Removal of MMM for the Winter till Spring: John Deere Review  -- John Deere Tractors Discussion Forum and Review Removal of MMM for the Winter till Spring: John Deere Review -- John Deere Tractors Discussion Forum

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 11-02-2003, 12:20 Post: 67813
Chief



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 Removal of MMM for the Winter till Spring

I think I have about cut all the grass and soon will have mulched all the leaves I care to for the season. I am thinking about removing the MMM and storing it until I need it in the Spring. I have a couple of questions I was mulling over and wanted to get some opinions. I am planning to store the MMM layed up against the wall secured vertically. See any issues with the MMM gearbox & seals doing this? The other issue is preserving the MMM height and level adjustments that I have now. It is very time consuming to measure out and adjust. I was thinking about removing the MMM support rods and running a metal rod through the clevis's to keep them from turning while in storage. Anyone have a better idea on how to store the MMM? I plan on doing some tilling with the pto tiller in the garden and hopefully maybe make a few bucks tilling other people's gardens while I have it all hooked up. Doing this with the MMM is a big PITA as is hangs up in the soil and leaves when the tractor sinks in a little; and I feel it is just unnecessary wear and tear on the MMM. What do you think?






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 11-02-2003, 19:32 Post: 67850
Art White



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 Removal of MMM for the Winter till Spring

There area many ways to mark your adjustments Chief. You could use duck tape, or paint to mark proper adjustments. Plastic ties help too. For your leaves have you tried gator back blades?






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 11-02-2003, 20:55 Post: 67861
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 Removal of MMM for the Winter till Spring

I sat my mmm flat on boards to keep it off the ground. I bungee'd my lift brackets together on the tractor. That keeps them from rattling against the frame and from turning. I tightened the front nuts on the front hanger against the rear ones to keep the setting from changing (front height).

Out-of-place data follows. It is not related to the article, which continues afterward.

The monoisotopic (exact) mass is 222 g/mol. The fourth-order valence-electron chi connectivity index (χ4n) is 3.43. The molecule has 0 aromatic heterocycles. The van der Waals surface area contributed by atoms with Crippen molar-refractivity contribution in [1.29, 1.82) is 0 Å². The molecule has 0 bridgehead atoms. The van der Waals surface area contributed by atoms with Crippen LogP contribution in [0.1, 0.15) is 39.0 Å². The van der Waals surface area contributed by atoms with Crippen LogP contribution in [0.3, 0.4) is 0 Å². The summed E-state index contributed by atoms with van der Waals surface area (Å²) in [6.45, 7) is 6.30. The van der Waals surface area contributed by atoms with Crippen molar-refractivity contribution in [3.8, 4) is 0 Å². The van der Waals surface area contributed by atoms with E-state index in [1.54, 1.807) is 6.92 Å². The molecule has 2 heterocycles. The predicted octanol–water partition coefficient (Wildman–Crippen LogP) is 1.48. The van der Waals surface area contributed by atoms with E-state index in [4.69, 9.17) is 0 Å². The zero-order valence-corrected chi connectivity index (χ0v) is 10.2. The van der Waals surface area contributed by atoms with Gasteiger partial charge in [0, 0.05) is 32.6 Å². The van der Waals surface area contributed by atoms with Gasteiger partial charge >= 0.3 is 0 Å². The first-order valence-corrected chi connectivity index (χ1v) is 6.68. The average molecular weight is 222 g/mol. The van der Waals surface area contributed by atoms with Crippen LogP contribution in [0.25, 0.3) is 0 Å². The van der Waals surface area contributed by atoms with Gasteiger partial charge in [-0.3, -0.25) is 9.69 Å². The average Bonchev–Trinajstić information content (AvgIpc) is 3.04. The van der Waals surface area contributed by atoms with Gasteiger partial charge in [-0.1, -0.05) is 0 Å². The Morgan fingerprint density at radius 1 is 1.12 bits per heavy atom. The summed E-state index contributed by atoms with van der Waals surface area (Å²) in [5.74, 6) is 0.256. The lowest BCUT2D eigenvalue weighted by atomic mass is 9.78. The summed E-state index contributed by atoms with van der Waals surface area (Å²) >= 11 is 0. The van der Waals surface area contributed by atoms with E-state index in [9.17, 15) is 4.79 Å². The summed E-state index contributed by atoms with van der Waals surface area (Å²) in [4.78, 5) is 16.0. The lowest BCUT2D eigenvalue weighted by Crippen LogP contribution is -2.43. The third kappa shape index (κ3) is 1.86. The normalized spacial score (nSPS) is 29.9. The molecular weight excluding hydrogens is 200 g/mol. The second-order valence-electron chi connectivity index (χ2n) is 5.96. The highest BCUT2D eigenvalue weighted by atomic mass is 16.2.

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 11-03-2003, 08:34 Post: 67876
Art White



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 Removal of MMM for the Winter till Spring

Didn't answer one part to your question on the gear boxes. The seals should hold with no problem. If they do leak then they do need to be replaced.






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 11-03-2003, 13:03 Post: 67899
Murf

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 Removal of MMM for the Winter till Spring

Randy, any time you store equipment outside in conditions or locations where freezing can occur it is important to be sure that all seals are protected.

This is a two part thing, first you want to condition the seals to prevent deterioration from UV (yes, especially in winter) and dehydration. Secondly you want to be sure that no moisure can accumulate around the seal. If the machine is stored in such a way as snow or rain can build up around the seal, freezing & thawing cycles can cause ice to form in the gap and stretch or even tear the seal allowing water to enter, and oil to exit.

The best solution is to loosely cover the equipment with an opaque water-proof tarp. A frame made from scrap or surplus wood with a solid plywood roof and then covered by tarp works very well. I have also seen people stack firewood either side of implements then make a bit of a roof and tarp over, this way you get an extra benefit, dry equipment and dry wood.

A quick spray of some quality rust resistant spray such as WD40 or the like goes a long way too, just be careful of the seals or anything which the spray might affect.